I need a sleeping bag - when I said I didn't have one I meant that I wanted a recommendation on what to purchase for sleeping. I don't know if I need a mat or not, don't know if I need a pillow or not, don't know the best ones that pack down really small, etc. Edit: Just saw that you said I probably would, so good to know! And I could probably just stalk your own picks for recs, but I wasn't sure if everything would apply directly.

    Good tip on the compression bag - will probably need to pick one of those up depending on how things pack.

    REI is a US brand? I think I saw one of their stores once, but I live nowhere near one. Less worried about cost than getting something easy to set-up and carry.
     
    Last edited: Apr 27, 2019
  5. Mordecai

    Mordecai Drunken Scotsman Prestige DLP Supporter

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    I've not done backpacking, but I used to go camping around Scotland a fair bit.

    I'm not sure what your temperature tolerance is? If you're used to higher temperatures, I'd suggest getting a 3 season sleeping bag. It's a bit better insulated and warmer for you. If you're used to cold weather, then a 2 season bag should be sufficient during the summer. You can always layer up at night if you do find its a bit too cold. I'd avoid a 1 season bag for camping in Scotland.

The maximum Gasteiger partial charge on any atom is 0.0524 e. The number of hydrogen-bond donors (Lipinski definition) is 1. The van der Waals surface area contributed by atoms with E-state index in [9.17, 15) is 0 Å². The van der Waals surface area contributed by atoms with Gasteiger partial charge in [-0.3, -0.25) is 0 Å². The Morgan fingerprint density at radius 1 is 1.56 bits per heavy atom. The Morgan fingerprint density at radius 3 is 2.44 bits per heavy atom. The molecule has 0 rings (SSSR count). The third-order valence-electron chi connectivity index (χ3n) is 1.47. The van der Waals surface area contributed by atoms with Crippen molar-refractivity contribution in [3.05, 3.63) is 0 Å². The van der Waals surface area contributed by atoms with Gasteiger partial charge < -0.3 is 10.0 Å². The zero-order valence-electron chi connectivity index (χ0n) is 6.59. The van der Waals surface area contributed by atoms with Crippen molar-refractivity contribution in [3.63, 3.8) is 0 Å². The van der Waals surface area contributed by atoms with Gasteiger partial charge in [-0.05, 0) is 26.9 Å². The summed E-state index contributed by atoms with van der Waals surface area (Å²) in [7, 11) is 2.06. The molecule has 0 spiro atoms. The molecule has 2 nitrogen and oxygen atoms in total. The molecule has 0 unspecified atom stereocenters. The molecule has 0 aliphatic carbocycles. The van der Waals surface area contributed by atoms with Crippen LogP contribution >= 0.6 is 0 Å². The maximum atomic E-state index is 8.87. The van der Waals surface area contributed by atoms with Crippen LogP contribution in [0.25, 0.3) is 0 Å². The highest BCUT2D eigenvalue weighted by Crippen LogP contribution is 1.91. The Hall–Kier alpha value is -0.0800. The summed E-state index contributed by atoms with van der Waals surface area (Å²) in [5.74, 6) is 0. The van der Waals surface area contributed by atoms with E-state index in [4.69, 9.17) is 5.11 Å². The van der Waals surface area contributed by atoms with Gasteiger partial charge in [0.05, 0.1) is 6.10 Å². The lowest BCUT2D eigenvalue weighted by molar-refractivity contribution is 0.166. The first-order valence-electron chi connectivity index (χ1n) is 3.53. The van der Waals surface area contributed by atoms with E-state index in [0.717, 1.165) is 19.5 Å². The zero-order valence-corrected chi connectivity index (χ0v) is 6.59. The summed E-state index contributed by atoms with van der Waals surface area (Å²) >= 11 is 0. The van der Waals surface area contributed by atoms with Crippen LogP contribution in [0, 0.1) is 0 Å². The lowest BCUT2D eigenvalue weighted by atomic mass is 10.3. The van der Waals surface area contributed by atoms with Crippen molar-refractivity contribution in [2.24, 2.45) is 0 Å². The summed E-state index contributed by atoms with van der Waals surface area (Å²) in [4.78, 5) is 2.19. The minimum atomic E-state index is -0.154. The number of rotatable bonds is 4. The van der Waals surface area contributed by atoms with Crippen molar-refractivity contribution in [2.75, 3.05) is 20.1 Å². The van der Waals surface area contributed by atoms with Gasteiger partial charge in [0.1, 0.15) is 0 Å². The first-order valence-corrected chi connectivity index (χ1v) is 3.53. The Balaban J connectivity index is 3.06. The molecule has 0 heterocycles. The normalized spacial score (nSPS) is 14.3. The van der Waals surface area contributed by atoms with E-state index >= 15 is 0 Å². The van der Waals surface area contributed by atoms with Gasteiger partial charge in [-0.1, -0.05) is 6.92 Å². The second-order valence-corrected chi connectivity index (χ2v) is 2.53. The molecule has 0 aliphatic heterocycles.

Style wise, I'd always recommend a mummy over a rectangular.

    For a ground mat (which I'd say is a definite necessity), I used to just use a simple, cheap foam one. But they can be quite bulky, so perhaps an inflatable one might suit you better from a storage and transportation perspective.

    One issue you're not anticipating is midgies. They're a small flying insect that swarm in rural areas, generally in the early to mid morning, and then again in the evening. They're not dangerous, but they will land on you and bite you. There is not 100% certain way to avoid this. Their bite causes small raised lumps which itch like nothing else, but disappear after a few hours usually (unless you're one of the unlucky folk who they affect for several days).

    You can get insect repellent, but most standard ones don't affect midgies. One product I've found which does work reasonably well is Smidge. Its not 100%, but does better than any other repellent I've come across.

    The Royal Marines apparently swear by Avon Skin So Soft. I've never used it myself, but I know some folk who've used and say its very effective.